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Published on: March 2, 2016
Leaders from across the globe met in London last week and called on the World Dementia Council to put women as a priority item on their agenda. The meeting included leaders in Alzheimer’s and dementia from Canada, the United States, the United Kingdom, Australia and India. This action came as the World Dementia Council prepared to convene a two-day meeting in London beginning last Wednesday.
Women are twice as likely as men to have Alzheimer’s and dementia and twice as likely to care for a loved one with the disease. Yet, until now, there has been virtually no concerted drive to fund research on women’s brain health around the world and no universal cooperation among global leaders.
“Women are more vulnerable to Alzheimer’s, and not just because we live longer. What is not clear, though, is why,” said Lynn Posluns, President and Founder, Women’s Brain Health Initiative. “If scientists can figure out the mechanism that causes more Alzheimer’s disease in women, they might be able to develop treatments that halt the process. This is the type of research Women’s Brain Health Initiative funds, for a healthier outcome for both men and women.
Women are not only at greater risk of developing Alzheimer’s disease when compared to men; per capita, they also bear six times the cost of Alzheimer’s disease care that men do.
The stress and obligation that often falls to the women who family members with Alzheimer’s disease rely on as their caregiver is of concern to Women’s Brain Health Initiative. Alzheimer’s can last up to ten years, and caregiving can be physically and psychologically demanding – the dynamics are life-changers, and often present a financial toll that is shouldered by women.
With our complex system of health care, women’s caregiving is essential in providing the backbone of support and delivery of hands-on care. Some female caregivers are still in the workforce, have families and children to nurture, and must juggle unpaid care with their job and other obligations.”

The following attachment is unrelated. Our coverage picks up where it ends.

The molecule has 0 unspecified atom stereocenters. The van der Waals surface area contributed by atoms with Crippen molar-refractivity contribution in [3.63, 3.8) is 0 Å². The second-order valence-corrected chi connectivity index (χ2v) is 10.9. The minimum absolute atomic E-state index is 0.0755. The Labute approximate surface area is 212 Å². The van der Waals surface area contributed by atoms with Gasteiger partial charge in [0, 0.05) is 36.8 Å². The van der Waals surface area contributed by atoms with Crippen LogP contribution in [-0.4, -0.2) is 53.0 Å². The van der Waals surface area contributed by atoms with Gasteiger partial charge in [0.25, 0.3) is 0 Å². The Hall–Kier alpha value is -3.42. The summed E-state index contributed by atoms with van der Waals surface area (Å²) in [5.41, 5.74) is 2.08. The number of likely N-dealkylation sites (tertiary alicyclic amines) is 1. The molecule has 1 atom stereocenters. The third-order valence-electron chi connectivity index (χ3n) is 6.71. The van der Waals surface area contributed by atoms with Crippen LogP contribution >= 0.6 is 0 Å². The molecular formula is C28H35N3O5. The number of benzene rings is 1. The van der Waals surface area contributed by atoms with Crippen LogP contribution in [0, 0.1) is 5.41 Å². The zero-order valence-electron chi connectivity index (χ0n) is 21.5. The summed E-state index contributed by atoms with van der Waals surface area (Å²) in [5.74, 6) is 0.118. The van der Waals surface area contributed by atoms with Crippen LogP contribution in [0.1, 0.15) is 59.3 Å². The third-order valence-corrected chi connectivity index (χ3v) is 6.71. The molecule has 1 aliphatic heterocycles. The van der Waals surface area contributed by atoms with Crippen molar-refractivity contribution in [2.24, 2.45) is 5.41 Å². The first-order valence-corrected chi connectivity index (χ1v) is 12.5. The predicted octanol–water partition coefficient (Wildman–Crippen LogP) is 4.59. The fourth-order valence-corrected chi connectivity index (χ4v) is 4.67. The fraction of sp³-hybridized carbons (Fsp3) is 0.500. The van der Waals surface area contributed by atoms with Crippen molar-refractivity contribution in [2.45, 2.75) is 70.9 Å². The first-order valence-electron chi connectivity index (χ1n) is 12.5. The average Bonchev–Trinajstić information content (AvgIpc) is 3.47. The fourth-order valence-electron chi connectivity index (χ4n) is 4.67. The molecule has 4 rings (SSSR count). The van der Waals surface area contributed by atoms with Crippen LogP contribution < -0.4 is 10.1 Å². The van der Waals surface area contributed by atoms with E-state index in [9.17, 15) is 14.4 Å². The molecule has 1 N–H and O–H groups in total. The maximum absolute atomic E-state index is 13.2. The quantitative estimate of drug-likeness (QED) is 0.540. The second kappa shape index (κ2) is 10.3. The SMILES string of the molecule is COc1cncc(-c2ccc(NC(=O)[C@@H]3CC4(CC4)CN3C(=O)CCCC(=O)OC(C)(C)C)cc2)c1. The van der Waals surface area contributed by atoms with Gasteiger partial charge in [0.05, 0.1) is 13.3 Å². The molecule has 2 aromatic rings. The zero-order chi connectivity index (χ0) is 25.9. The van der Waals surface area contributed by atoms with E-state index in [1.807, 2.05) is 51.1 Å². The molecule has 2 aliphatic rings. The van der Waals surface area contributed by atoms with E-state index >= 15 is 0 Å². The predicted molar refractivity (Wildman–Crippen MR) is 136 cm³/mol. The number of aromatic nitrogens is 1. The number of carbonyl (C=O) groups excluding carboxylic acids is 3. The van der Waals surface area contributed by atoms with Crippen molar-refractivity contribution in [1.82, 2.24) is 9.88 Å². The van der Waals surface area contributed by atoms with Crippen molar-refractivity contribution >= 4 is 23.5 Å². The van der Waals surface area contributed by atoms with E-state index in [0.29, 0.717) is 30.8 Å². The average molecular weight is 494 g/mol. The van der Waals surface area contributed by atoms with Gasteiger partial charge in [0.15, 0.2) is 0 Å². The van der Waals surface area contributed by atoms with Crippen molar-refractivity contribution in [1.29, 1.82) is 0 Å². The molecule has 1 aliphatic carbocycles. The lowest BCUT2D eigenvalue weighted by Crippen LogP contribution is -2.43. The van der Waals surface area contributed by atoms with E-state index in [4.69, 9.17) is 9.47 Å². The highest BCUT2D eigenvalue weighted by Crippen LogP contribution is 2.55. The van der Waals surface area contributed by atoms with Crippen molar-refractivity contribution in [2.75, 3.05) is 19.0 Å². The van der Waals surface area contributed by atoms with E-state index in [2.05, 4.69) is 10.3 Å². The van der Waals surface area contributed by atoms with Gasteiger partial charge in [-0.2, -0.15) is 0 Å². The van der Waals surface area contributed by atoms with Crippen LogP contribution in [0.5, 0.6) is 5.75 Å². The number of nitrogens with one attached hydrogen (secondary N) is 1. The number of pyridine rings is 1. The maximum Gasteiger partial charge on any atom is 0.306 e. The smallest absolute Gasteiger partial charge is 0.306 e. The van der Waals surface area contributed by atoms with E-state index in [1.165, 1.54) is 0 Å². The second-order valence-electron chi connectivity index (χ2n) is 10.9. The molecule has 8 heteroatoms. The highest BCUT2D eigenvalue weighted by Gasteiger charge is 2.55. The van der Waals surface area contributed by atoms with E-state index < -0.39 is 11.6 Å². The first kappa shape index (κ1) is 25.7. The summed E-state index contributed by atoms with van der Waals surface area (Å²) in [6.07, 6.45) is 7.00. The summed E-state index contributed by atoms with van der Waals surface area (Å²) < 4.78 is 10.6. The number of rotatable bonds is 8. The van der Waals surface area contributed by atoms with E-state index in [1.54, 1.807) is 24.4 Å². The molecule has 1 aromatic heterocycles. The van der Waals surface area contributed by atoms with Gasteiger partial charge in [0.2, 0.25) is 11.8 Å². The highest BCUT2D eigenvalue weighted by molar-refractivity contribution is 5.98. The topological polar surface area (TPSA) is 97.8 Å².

“It is critical that the World Dementia Council consider the impact that Alzheimer’s has on women as a priority agenda item in their fight against this deadly disease,” said Jill Lesser, President of WomenAgainstAlzheimer’s, a network of UsAgainstAlzheimer’s. “Today, there is virtually no concerted drive to fund research on women’s brain health around the world and no global cooperation among women leaders. Yet, the data reveals that women’s brains are differently impacted by Alzheimer’s and other problems associated with cognitive function.”
Hilary Evans, Chief Executive of Alzheimer’s Research UK agrees, “Alzheimer’s research UK is delighted to be part of the global initiative; we know that dementia disproportionately impacts the lives of women around the world but we also know women are leading the fightback against this disease. By providing leadership, advocating for change and through pioneering research, we can change things.”
The meeting of the Global Alliance was held in conjunction with the Global CEO Initiative on Alzheimer’s Disease, chaired by George Vradenburg.
The Global Alliance on Women’s Brain Health was created in 2015 by Women’s Brain Health Initiative Canada, WomenAgainstAlzheimer’s USA, Alzheimer’s Research UK, and 21st Century BrainTrust® to raise awareness of women’s brain health challenges and significantly expand funding for sex-based brain health research, that benefits both men and women. It will define a scientific agenda, drive new funding for research, and convene scientific leaders to assure the most rapid and effective scientific strategies in women’s brain health. It will also raise awareness at the public and private level on the urgent health, economic and social tsunami that will result without gender-sensitive focus and investment.
As of 2015, 47.5 million people worldwide have Alzheimer’s or a related dementia, or more than the total population of Canada with numbers set to increase to 74.7 million by 2030 and 131.5 million by 2050. In Canada today, the combined direct (medical) and indirect (lost earnings) costs of dementia total over $33 billion per year. If nothing changes, this number will increase to $293 billion a year by 2040. The cost of caring for Alzheimer’s patients in the US is estimated to be $226 billion in 2015. The global cost of Alzheimer’s and dementia is estimated to be $605 billion, which is the equivalent to 1% of the entire world’s gross domestic product.
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